Poetry Daily featured Kate Angus' poem "Complicity."
Olugbemisola Rhuday-Perkovich's new middle-grade novel Two Naomis comes out this month from Balzer & Bray/Harperteen.
"Travel stories are essentially a fake or altered reality, filtered through the writer and based on how much reporting she or he did on the spot." David Farley talks about the myths of travel writing, in an interview for Nomadic Matt.
Melissa Petro is writing the Becoming Bride series for Ravishly. Her recent columns include "My Brother Won't Be Coming to My Wedding," "Bibliotherapy for the Wedding-Obsessed Bride," and "The Best Advice from Real-Life Brides."
VinePair published Zaina Arafat's essay "Are You Not Really Muslim If You Drink?"
Simon & Schuster will publish Jennifer Keishin Armstrong's next nonfiction book, about the cultural and political impact of the TV series Sex & The City. Jennifer's current book Seinfeldia, out now, has reached the top 20 on the New York Times hardcover nonfiction bestsellers list, and no. 4 on the NYT bestsellers list for books about culture.
The New York Times reviewed the Untitled Theater Company #61's production of The Iron Heel, calling it "food for thought with an appealing heart-on-sleeve warmth." Edward Einhorn directed, and he adapted the script from the novel by Jack London.
One Teen Story published Arlaina Tibensky's short story "Buying the Farm" and posted an interview with her about writing, adolescence, and ostriches.
Jennifer Udden gives advice to new writers on navigating the publishing world in the article "First Time Out: Publishing Tips for New Authors" at The Writer magazine.
Michaela Roessner's novella Ah, Sweet Mystery of Life is published in the newly revived OMNI Magazine Online.
The Guardian published Lilly O'Donnell's article, "Spanking, Caning, and Consent Play: How Feminist Porn Frees Women from Shame."
Mike Dunphy reviewed Phish's concert in New York, part of the band's summer tour, for Rawckus.
For Grist, Jennifer Keishin Armstrong contributed to the feature "The Slideshow That Saved the World: An Oral History of An Inconvenient Truth," for which she interviewed former Vice President Al Gore.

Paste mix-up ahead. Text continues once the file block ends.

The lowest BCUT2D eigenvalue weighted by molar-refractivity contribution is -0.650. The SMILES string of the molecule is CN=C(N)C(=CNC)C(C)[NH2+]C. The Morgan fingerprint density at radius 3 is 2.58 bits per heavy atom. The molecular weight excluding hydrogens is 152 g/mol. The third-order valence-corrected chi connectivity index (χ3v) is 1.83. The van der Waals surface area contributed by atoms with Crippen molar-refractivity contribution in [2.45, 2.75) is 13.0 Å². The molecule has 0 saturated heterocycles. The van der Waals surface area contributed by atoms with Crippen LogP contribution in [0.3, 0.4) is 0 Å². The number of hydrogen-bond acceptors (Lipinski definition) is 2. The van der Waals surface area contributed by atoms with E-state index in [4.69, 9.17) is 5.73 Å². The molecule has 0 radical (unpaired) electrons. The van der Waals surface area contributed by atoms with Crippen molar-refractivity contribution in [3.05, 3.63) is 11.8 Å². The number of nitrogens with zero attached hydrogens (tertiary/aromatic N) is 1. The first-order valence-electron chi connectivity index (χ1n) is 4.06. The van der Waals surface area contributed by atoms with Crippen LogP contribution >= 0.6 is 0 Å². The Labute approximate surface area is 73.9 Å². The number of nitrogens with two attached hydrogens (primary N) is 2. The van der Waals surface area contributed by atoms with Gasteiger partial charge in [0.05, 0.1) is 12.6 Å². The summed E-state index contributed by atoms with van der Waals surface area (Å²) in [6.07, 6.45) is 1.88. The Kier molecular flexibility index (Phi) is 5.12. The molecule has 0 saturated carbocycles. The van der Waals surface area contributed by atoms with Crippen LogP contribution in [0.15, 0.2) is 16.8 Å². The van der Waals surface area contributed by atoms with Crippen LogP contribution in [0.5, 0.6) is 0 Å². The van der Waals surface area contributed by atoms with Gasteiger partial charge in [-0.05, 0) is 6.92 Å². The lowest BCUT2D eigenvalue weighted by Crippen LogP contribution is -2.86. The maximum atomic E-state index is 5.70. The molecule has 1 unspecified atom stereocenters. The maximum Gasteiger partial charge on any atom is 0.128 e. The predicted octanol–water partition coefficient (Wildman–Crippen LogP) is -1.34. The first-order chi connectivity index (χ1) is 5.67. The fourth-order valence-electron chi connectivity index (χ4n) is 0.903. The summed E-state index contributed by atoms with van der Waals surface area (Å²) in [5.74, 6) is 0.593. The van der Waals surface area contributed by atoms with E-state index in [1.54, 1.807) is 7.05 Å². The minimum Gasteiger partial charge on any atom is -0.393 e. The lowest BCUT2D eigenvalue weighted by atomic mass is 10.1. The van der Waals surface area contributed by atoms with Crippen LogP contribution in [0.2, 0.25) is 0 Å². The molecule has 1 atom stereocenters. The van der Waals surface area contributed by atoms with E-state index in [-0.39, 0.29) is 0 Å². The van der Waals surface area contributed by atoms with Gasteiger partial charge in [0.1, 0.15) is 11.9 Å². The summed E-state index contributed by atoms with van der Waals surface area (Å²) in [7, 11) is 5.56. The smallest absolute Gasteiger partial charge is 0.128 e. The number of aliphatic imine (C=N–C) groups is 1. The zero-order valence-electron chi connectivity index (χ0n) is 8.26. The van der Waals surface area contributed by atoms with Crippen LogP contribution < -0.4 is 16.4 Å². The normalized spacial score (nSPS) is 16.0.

"If you're putting readers in this crazy world and making them identify with characters that couldn't possibly exist, I think that's what fiction is supposed to do." Robert Repino talks about writing absurdist fiction with Inverse.
The Washington Post published Lilly O'Donnell's essay, "Planning a Wedding Made Me Reevaluate Every Relationship in My Life."
Alice Bradley published her essay "Panic Attacks and Jim Palmer" on Medium.
Publishers Weekly reviewed Lev A.C. Rosen's new book The Memory Wall, calling it "a complex, thought-provoking novel."
Alanna Schubach's article "NYC Pride: Tracing the History of NYC's Gay Neighborhoods from Past to Present" was published by Brick Underground.
The BBC published David Farley's article "The Ultimate Berlin Street Food."
" 'Pajaretes cure my migraines,' says one visitor. They're alcoholic and feature either chocolate or coffee. Are you in yet?" writes Diana Spechler in "Everything You Need to Know About Mexico's Secret Morning Cure-All" for Food and Wine.
The Literary Review published Robert Repino's short story "We Have the Answer to the Apocalypse."
Jennifer Keishin Armstrong's book Seinfeldia has reached No. 13 on the New York Times Hardcover Nonfiction Best Sellers List.
Andrew Collins wrote "Standing with Orlando: One Way to Lend Your Support" for Love Wins Texas Weddings.
Tom Brennan told the story "A Friend In Need" live in Philadelphia for the Risk! storytelling series and podcast.
"Beautiful mirages may indeed appear at the bottom of a bar glass, but in New York, it's no illusion." Mike Dunphy explores the Most Beautiful Bars in NYC, for NewYork.com.